Through technology, journalism is branching out and developing new ways to communicate with the reader. But some forms of technology are taking a toll on the ethics of journalism. This stems from the concept of where we, as readers and journalists, draw the line.
The readings for today mainly focused on one main form of technology; photos. This led to the first discussion point. Digital Editing. This is the process of remaking photos to intensify or omit other parts. Where do we draw the line? When does a photo become too unreal?
There are many different faces of digital editing. The example from the reading is a sheep being digitally remade. Christine Haughney, author of the article, stated that her boss wanted a normally dirty and dark colored sheep to look as white as a cartoon. There are also examples of skies being brightened. I think that when it comes to objects, editing can be used in moderation and only if the message of the photo stays the same.
An example is the Burger King Hamburger. They want to make it look more appetizing, but the message is still there.
But the most prevalent examples of digital editing comes from models, actors, and singers. They almost look too perfect, at times. I personally think that this is too extreme. No human is perfect, and to give girls such high standards for beauty is something from a horror film. This is why so many teens and young adults have self-confidence issues and eating disorders. They idolize celebs and want to be like them. So, we need more celebs willing to endorse positive self-image and instead of focusing on looks, instead focus on kindness and charity. If you ever feel like you aren't beautiful enough, click here.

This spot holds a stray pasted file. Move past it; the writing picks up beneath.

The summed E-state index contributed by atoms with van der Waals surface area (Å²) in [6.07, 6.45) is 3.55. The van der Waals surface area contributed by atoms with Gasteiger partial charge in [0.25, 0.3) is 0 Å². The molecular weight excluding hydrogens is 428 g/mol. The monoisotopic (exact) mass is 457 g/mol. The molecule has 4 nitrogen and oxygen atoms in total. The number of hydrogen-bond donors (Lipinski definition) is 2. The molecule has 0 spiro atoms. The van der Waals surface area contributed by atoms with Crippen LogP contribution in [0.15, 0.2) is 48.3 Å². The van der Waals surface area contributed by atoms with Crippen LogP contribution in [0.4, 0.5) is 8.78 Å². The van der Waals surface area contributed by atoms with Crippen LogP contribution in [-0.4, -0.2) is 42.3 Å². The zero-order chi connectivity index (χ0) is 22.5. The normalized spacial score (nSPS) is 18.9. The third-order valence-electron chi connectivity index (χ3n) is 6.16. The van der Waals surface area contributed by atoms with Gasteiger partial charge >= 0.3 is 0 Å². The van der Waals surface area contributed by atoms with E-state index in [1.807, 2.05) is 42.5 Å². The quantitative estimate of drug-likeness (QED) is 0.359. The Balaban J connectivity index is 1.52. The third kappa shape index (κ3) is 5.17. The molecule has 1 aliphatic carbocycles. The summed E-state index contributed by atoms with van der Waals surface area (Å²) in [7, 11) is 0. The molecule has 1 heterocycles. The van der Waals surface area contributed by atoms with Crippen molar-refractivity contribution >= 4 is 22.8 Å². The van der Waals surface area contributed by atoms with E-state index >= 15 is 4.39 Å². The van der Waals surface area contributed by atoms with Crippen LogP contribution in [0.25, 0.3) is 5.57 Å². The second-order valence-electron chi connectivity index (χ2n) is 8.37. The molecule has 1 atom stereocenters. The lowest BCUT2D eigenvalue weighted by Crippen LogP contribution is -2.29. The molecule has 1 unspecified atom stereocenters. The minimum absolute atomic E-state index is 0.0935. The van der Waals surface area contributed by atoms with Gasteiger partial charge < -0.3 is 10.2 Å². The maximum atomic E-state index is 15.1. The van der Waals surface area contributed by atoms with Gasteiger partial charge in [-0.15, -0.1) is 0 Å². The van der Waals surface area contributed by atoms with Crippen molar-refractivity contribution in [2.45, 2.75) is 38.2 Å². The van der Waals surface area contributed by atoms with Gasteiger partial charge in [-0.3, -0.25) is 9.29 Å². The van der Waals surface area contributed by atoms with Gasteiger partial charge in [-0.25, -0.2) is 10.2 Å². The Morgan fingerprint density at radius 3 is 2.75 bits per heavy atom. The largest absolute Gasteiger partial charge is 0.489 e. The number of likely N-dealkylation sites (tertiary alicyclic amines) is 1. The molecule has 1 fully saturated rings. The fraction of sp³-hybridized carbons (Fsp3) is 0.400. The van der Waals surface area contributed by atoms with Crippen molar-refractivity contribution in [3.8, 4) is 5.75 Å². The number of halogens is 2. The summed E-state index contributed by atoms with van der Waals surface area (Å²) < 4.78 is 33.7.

I think the most frustrating thing about this concept is the fact that celebrities are willing to abide by the concept of digital editing. In the article, a photographer was asked to photograph someone, and his boss suggested not editing out the braces, so the actor has not since used that photographer. But, the lucky news is that not all celebs endorse the concept of photoshop. The Huffington Post posted an article that targeted celebrities who dislike digital editing. To view it, click here.
Another type of photo problem sweeping the nation is when photos too graphic. I think the easy answer is when you can show a child and it doesn't traumatize them. The problem is these photos sometimes need to be shared and what media outlets should they be used on?
Sometimes people can remain blissfully aware of what's going on around them for a long time. Sometimes one picture can snap them out of that fog. The question is when? When and where is it appropriate to show a child body washed ashore. This traumatizing picture shows a refugee boy trying to find his home. That's enough to spread awareness for a problem. These images almost need to be shown. But where?